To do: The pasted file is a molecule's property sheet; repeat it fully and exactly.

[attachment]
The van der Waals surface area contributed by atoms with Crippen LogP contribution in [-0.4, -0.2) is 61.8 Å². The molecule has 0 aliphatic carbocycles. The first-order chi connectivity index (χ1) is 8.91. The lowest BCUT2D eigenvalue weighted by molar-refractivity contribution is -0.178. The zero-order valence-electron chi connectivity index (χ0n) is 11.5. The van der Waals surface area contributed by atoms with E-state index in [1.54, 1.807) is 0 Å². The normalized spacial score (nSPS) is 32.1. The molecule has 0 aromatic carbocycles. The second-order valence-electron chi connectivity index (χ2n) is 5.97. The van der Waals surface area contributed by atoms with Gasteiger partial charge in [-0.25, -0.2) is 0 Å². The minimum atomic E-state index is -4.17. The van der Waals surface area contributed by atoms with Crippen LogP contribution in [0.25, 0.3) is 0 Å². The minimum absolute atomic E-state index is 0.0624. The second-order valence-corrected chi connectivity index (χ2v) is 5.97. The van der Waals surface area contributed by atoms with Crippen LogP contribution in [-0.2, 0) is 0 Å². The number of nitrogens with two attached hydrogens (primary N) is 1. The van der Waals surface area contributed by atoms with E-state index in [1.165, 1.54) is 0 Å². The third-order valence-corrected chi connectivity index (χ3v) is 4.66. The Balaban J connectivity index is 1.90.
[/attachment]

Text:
The van der Waals surface area contributed by atoms with Crippen LogP contribution in [-0.4, -0.2) is 61.8 Å². The molecule has 0 aliphatic carbocycles. The first-order chi connectivity index (χ1) is 8.91. The lowest BCUT2D eigenvalue weighted by molar-refractivity contribution is -0.178. The zero-order valence-electron chi connectivity index (χ0n) is 11.5. The van der Waals surface area contributed by atoms with E-state index in [1.54, 1.807) is 0 Å². The normalized spacial score (nSPS) is 32.1. The molecule has 0 aromatic carbocycles. The second-order valence-electron chi connectivity index (χ2n) is 5.97. The van der Waals surface area contributed by atoms with Gasteiger partial charge in [-0.25, -0.2) is 0 Å². The minimum atomic E-state index is -4.17. The van der Waals surface area contributed by atoms with Crippen LogP contribution in [0.25, 0.3) is 0 Å². The minimum absolute atomic E-state index is 0.0624. The second-order valence-corrected chi connectivity index (χ2v) is 5.97. The van der Waals surface area contributed by atoms with Crippen LogP contribution in [-0.2, 0) is 0 Å². The number of nitrogens with two attached hydrogens (primary N) is 1. The van der Waals surface area contributed by atoms with E-state index in [1.165, 1.54) is 0 Å². The third-order valence-corrected chi connectivity index (χ3v) is 4.66. The Balaban J connectivity index is 1.90.